Early December 2011 Newsletter

Posted in JTS News at 1:08 pm by jtsblog

Jas. Townsend and Son Website Newsletter

2 quart Pot iron Lid  LD-733
2 quart Pot iron Lid LD-733

5 Quart Pot Lid   LD-736
5 Quart Pot Lid LD-736

Dutch Oven Trivet  - TR-618
Dutch Oven Trivet - TR-618

Spider Skillet  - FP-266
Spider Skillet - FP-266

Feeding the Frontier Army Cookbook BK-447
Feeding the Frontier Army Cookbook BK-447

Fork/Spoon Combination U-1413
Fork/Spoon Combination U-1413


Three New Videos!

Many people have asked if we plan to release our 18th Century Cooking Videos on DVD. The answer is yes. We’ll keep you posted as that develops. In the meantime, enjoy these three new videos we’ve released since our last newsletter. Be sure to subscribe to our Youtube channel to receive immediate notifications of future releases. And while you’re there, be sure to watch our many other instructional, informative, and entertaining videos.

“A Soup, a Stew, and a Hash”

Last week, we released our 18th Century Cooking video: A Soup, a Stew, and a Hash. These were the standard fare for soldiers of the time, and to quote First Sergeant John Luecke of Fort Snelling, “often the only difference between the three was the amount of water used.” In the video, we show how to use the salt pork we made in the previous episode.

“Privations of an 18th Century Soldier”

When we saw that the weather forecast included up to 8” of snow, we couldn’t resist the idea of producing a video on what conditions were often like for the 18th Century Soldier. In this video, we lift a Thanksgiving Day recipe from the pages of J.P. Martin’s journal and spruce it up with another rather unexpected ingredient documented numerous times elsewhere. It is a departure from our normal theme.

“Earthen Ovens, Part 1: How to Build It”

Wood-fired earthen ovens are easily documented all the way back (and likely even before) the ancient Romans. Likewise, they are easily documented in archaeological evidence and first-hand accounts from the 18th Century. We show you how easy it is to build one. We’ve been amazed with how well earthen ovens work, so much so that some of us here at Jas. built one at home. This episode deals strictly with the oven’s construction. In next week’s video, we will show you how to bake bread in an earthen oven. We will also use the oven in future videos, comparing results with those that can be achieved by baking in a cast iron Dutch oven. Stay tuned!

Still Time to Make Presents of the Past!

We have many in-stock items from which to choose. And if you can’t decide or are a little uncertain about what that hard-to-buy-for person would like or need, may we suggest a Gift Certificate! If you’re ordering custom items, please call us right away with your measurements. We’ll be happy to check our stock and sewing schedules to see if we can meet your Christmas delivery deadline.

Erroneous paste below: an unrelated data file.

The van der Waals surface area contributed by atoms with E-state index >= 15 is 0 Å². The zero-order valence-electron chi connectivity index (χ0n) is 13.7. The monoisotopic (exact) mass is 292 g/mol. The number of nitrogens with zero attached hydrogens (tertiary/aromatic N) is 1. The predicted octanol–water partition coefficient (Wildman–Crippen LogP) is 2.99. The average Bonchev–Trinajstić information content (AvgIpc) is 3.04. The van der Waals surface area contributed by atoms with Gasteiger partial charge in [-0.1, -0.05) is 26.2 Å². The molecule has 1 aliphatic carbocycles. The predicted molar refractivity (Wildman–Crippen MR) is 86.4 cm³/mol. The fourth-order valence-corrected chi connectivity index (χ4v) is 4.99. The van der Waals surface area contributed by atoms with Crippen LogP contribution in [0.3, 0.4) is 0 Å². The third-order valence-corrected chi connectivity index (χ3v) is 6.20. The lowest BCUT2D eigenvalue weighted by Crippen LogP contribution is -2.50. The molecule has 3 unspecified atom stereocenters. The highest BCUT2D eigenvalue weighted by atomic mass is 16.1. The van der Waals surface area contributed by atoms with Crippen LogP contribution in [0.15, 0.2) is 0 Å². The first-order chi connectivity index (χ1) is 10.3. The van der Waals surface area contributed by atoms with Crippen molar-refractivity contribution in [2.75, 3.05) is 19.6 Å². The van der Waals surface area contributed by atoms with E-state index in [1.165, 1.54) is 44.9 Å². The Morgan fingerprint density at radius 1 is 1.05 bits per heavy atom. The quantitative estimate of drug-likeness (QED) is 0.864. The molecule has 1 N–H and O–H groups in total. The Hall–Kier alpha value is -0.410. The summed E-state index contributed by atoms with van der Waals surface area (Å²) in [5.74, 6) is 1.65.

New Products!

Hand-Hammered Iron Spider

Based on examples in George Neumann’s book, Early American Antique Country Furnishings. This spider is a hefty 12” in diameter. The pan is hand-hammered and already seasoned, unlike other unseasoned spun-metal versions you may have seen. Perfect for the hearth or for the campfire. Handmade by a local Indiana blacksmith.

Dutch Oven Trivet

Dutch ovens are one of our favorite pieces of cooking equipment. They are amazingly versatile as you can fry, braise, boil, stew, and even bake in them. If you’re tempted to bake in a Dutch oven, this little trivet is a perfect addition to your kitchen wares. Set it inside your Dutch oven, and it raises your baking dish a half inch off the oven floor. This will promotes good air circulation which creates convection heat, and will keep your food from being scorched on the bottom. Handmade by our local blacksmith.

Kettle Lids

We have recognised for a while that we need good lids for our iron Kettles. We recently ran across period examples of hammered iron lids, so we had our local blacksmith reproduce them. They are very nicely made, hammered to a graceful dome. Specifically made to fit our 2-Quart and 5-Quart Cast Iron Pots.
The smaller version measures 5-3/8” in diameter, while the larger version measures 8-3/4”

Fork/Spoon Combo

While the combination fork and spoon can be documented in ancient Roman times, we have yet to find documentation for them for the 18th century. But they still sure are handy. The fork and spoon are hand-forged by the local blacksmith in an 18th Century manner, only they’re connected in the middle. Just over 10” long.

Feeding the Frontier Army, 1775 - 1865

People ask if we still sell books, and the answer is yes. We offer on our website a good number of excellent relevant titles on a variety of subjects , including several cookbooks relating to 18th Century food. We were excited when we heard that Feeding the Frontier Army, 1775 - 1865, was back in print, and we feel it merits special attention. We refer to this well-documented resource often.

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